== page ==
Of course there are times when it makes me sad to think that I've documented with reasonable detail the end of my teens and start of my twenties, and have no equivalent record for my later life. I had hoped to keep this thing as an enduring record of my life, when as it turns out it sort of tails off towards the late twenties. If anything these last few years have been the ones that have been the least embarrassing, whilst still containing a healthy set of milestones (getting married, buying a house, selling a house, buying another house, getting a dog).. These are things I ought to have written about, but the habit of not mentally rewriting one's experiences into blog-able narratives is a tough one to get out of..

This isn't going anywhere, there's nowhere for it to go.. Of course one can never say never about these sorts of things, it's entirely possible that the urge to share stories about life will return at some point, perhaps like Christmas it's the sort of thing that finds new life if/when children come along.. But in the meantime, I expect to find that the occasions when I feel like I have something worth musing on, and the occasions where I'm in the right frame of mind to write about it, and the occasions where I'm actually sitting in front of a computer with time to write, will rarely intersect.

(no subject)

Smart move here...
We noticed that your account anonybot has less than three entries and hasn't been logged into in over two years. LiveJournal is deleting inactive empty accounts. Pursuant to our housekeeping policy, your LiveJournal account anonybot is scheduled to be deleted in 15 days.
Which would of course be entirely valid logic if not for the hundreds of posts to communities and thousands of comments attributable to the account.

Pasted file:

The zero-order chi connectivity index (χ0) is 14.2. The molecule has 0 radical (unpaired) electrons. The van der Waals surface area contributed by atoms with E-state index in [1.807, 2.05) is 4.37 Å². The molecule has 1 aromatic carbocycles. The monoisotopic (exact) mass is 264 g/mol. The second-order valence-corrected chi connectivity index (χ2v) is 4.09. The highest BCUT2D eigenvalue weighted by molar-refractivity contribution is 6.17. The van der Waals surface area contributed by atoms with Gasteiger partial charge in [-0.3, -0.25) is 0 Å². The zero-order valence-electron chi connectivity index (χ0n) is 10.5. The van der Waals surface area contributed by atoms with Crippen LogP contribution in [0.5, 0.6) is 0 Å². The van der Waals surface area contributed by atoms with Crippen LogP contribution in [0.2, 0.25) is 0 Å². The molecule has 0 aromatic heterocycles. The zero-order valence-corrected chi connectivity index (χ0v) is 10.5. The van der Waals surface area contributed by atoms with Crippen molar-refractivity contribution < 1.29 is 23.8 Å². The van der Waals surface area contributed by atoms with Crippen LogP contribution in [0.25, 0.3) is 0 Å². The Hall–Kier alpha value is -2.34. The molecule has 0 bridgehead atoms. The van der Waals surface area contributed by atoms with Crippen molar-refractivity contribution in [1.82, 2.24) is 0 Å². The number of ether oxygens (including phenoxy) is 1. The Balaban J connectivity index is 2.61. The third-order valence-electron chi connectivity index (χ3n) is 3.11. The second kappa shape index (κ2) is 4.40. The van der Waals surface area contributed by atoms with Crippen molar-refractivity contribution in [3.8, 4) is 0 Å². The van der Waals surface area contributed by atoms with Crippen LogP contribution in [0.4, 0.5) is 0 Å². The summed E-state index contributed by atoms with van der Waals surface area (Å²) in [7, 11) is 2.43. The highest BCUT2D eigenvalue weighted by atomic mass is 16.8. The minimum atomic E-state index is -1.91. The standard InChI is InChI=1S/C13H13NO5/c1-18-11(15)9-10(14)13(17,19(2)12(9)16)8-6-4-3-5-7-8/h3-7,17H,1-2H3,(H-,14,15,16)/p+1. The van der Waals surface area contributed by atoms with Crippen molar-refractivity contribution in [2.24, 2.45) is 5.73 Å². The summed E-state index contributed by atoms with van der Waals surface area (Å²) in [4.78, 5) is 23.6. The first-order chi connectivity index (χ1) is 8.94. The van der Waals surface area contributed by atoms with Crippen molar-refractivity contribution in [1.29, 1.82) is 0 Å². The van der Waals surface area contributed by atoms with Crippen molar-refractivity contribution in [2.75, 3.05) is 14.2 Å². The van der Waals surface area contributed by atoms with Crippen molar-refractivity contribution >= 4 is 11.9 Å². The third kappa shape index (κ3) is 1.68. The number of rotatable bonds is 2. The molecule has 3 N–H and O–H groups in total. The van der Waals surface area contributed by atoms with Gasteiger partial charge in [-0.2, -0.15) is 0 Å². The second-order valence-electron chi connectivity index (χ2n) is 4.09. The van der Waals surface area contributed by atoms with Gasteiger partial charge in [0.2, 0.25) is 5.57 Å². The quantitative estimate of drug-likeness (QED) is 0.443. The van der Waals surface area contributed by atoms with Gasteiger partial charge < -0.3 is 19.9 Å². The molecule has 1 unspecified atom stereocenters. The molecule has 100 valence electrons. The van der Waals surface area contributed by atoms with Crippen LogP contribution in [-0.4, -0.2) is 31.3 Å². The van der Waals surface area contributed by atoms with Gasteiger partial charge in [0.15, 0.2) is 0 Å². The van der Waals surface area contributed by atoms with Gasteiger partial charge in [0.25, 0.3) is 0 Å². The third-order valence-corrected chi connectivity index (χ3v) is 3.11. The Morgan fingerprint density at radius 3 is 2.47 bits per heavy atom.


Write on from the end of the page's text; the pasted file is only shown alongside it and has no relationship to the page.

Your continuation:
If I was running the "empty account" ruleset, I might be a little more broad in the sorts of activities I would consider before declaring an account "empty"..

Serious Question

On the grounds that this site was offline for like a week just now (YMMV), just wondering - those of you who still use this thing, why?!!

I mean seriously, the site is a f'king joke these days, unreliable, full of spam, and run by people who give even less of a shit about you than Facebook (and that's saying a lot).

So seriously. What the f'k are you thinking?

(no subject)

However, in entirely other news, I have returned from South Africa with bloody hundreds of pictures.. Possibly thousands, actually..

I've been working through them, and on the basis that Facebook's timeline, location and people tagging functionality seems to fit a lot of the pictures, that's where they'll end up. Creepy data policies aside, the thing is that I had an amazing time, and it's an experience that I really want to share with people, and of course Facebook is more or less the best place for that sort of communal interaction.

But put simply, it was probably the best holiday I've ever been on, though it's difficult to form a fair comparison vs my honeymoon. In either case, South Africa occupies #1 and #2 on the list, and that's what matters. It's a beautiful country, with all kinds of awesome things to do, and a political background that I find really engaging and interesting. I think I'd take the politics of a post-apartheid South Africa over a proto-fascist UK any day.. It's not about where you are, it's about where your trajectory is taking you...

Much much more to follow, here or on Facebook..

(no subject)

Having just taken my best shot at Dale, it would be dishonest not to leave myself open to the same..
I think everyone is curious about what others think of them. It's a natural curiosity and one that we rarely get to indulge in. So, let's indulge. Comment on this post with the three words that you think best describe me. They don't have to be complimentary. They don't have to be anything but honest. Post this in your journal and find out what three words others would use to describe you.

Three Nye Bevan Quotes

"How can wealth persuade poverty to use its political freedom to keep wealth in power? Here lies the whole art of Conservative politics in the twentieth century."

"Whenever you scratch a Tory you find a Fascist."

"No attempt at ethical or social seduction can eradicate from my heart a deep burning hatred for the Tory Party... So far as I am concerned they are lower than vermin."


(no subject)